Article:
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- U.S. Proposes New Rules on Student Privacy
- FERPA: Uses and Abuses, Especially in Emergency Notification Systems
- A Non-FERPA Foul: Directory Information Shenanigans
- FERPA Allows More Than You May Realize
- The Information (Sharing) Age
- Privacy 'loophole' remains open after outrage over U of Oregon's handling of therapy records
- State report finds failure to share information about Virginia Tech shootings
Rules Seek to Clarify FERPA
In an update of key federal privacy rules, the U.S. Education Department is trying to tell colleges what they can release about students, not just what they can't release.
The rules -- published in today's Federal Register -- update the Family Educational Rights and Privacy Act, which generally bars the release of educational records by colleges without students' permission.
But the law, known as FERPA, has taken on a life of its own. According to many experts, FERPA is cited regularly by colleges to avoid releasing information that's not even covered by it. In the wake of the Virginia Tech killings, there has been renewed interest in clarifying what colleges and schools may release -- and in many instances the new regulations appear to be reassuring colleges that FERPA only goes so far, and that they do have discretion to release certain kinds of records.
For example, the new regulations state explicitly that in the case of a health or safety emergency, a college can disclose information about students without their permission. While the rules require some justification for such release, they make clear that the protections on student privacy are not absolute.
Rather, the final rules say, the idea is to find "the right balance between student privacy and campus safety." The rules specifically affirm the value of notification, noting with appreciation some responses to earlier drafts that thanked the department for seeing that notifying parents and others of certain situations may help protect the safety and health of all involved.
Of course to the extent that colleges have leeway to disclose information in health and safety emergencies, that begs the question of who decides what's an emergency. Here too the new rules generally give colleges and schools more explicit authority to make that determination, provided that some "rational basis" exists for doing so.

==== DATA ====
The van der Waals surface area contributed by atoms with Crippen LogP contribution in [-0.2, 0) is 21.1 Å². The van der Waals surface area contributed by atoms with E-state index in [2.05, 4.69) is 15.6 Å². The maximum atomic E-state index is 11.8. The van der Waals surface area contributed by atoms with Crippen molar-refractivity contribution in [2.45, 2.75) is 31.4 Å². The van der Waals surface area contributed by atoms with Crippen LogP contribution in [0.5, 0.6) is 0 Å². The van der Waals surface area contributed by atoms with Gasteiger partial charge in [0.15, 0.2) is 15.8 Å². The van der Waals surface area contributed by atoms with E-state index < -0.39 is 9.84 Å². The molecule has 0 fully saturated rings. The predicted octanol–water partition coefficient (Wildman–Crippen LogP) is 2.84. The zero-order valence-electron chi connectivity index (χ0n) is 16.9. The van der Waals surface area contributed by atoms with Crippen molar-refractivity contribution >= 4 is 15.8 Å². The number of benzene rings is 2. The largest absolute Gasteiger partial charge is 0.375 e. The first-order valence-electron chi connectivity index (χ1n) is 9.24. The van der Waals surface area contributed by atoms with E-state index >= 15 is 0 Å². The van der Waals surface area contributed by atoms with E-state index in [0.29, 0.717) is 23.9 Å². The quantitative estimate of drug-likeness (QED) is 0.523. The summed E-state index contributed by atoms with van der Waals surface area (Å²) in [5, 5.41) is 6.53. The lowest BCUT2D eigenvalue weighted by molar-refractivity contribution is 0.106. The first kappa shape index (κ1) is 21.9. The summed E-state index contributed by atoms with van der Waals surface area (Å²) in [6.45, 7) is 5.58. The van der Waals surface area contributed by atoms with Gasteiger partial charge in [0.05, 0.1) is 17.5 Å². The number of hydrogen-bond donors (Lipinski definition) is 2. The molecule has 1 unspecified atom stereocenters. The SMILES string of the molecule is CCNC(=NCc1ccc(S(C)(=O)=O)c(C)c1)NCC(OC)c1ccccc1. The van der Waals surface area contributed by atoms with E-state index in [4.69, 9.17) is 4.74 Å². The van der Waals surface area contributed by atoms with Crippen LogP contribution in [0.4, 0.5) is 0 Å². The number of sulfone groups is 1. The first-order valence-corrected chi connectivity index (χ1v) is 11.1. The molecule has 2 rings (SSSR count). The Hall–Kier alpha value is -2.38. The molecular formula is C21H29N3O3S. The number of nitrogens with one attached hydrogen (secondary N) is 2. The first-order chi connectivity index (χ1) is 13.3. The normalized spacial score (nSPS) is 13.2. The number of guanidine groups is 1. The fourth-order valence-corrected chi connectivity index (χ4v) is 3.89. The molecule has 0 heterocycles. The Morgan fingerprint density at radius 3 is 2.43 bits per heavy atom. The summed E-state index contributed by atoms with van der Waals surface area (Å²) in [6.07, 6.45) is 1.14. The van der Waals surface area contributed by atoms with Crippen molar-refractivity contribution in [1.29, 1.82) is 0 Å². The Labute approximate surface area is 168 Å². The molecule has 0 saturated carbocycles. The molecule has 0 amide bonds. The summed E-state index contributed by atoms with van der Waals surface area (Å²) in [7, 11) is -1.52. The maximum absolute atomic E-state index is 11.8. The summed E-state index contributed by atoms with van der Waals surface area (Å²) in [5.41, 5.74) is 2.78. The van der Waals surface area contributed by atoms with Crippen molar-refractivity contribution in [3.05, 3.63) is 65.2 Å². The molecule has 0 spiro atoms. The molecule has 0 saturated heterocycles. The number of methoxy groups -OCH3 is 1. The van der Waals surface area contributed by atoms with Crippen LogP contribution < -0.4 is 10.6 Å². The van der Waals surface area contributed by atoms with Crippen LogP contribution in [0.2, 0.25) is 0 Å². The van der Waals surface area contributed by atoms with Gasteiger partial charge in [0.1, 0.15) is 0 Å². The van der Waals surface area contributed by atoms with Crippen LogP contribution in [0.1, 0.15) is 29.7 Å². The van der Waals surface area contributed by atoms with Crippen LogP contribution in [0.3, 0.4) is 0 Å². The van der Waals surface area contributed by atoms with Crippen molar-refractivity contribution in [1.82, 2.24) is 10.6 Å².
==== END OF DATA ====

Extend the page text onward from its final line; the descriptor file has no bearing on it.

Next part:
Some privacy advocates have worried that the department's draft guidance on this issue gave too much power to colleges and schools, potentially eroding student privacy rights. But the department's rules stand by its desire to give colleges that authority.
"[T]he department will not substitute its judgment for that of the agency or institution if, based on the information available at the time of the determination there is a rational basis for the agency's or institution's determination that a health or safety emergency exists and the disclosure was made to appropriate parties," the rules state.
At the same time, the rules do state that educational entities will be required to "record" the "articulable and significant threat" to health and safety that they believed justified waiving normal FERPA protections, and that the leeway being granted is not "blanket." Such a record would need to be maintained as long as the school or college maintained the student's educational records. But while insisting on a record, the department states that educators need the "flexibility to act quickly and decisively when emergencies arise."
Much of the language in the new rules seems designed to reassure colleges about longstanding procedures rather than to make new ones.
For example, here is the language on disciplinary records: "[N]othing in FERPA prevents an educational agency or institution from including in a student's records and disclosing to teachers and school officials, including those in other schools, appropriate information about disciplinary actions taken against a student for conduct that posed a significant risk to the safety or well-being of that student, other students, or other members of the school community."
And the department states that this applies to any educational institution and does not limit the transfer to institutions attended consecutively. An example the rules cite is that it would be legal for a high school to send such records to a graduate school.
Social Security Numbers and Other Numbers
Much of the interest in FERPA focuses on campus safety, but the law also sets off debates over whether Social Security numbers can be used, and in what contexts. Many colleges in recent years have been moving away from using Social Security numbers as campus identification numbers -- although others have not. The final regulations released today do not require colleges to stop using Social Security numbers for educational record keeping, provided access is strictly limited.
Other identification numbers, generated by colleges, may be included as "directory information" (which generally can be released) provided that those numbers alone cannot be used to breach students' personal security. So if those numbers require a password, their inclusion in directories isn't problematic, the rules say.
In addition, while it was once common for professors to post students' grades with Social Security or campus ID numbers, the rules note with approval that this is not standard today. However, for professors who want to post grades, the rules say that the use of unique numbers known only to student and instructor are an acceptable way to protect student privacy and avoid identify theft.
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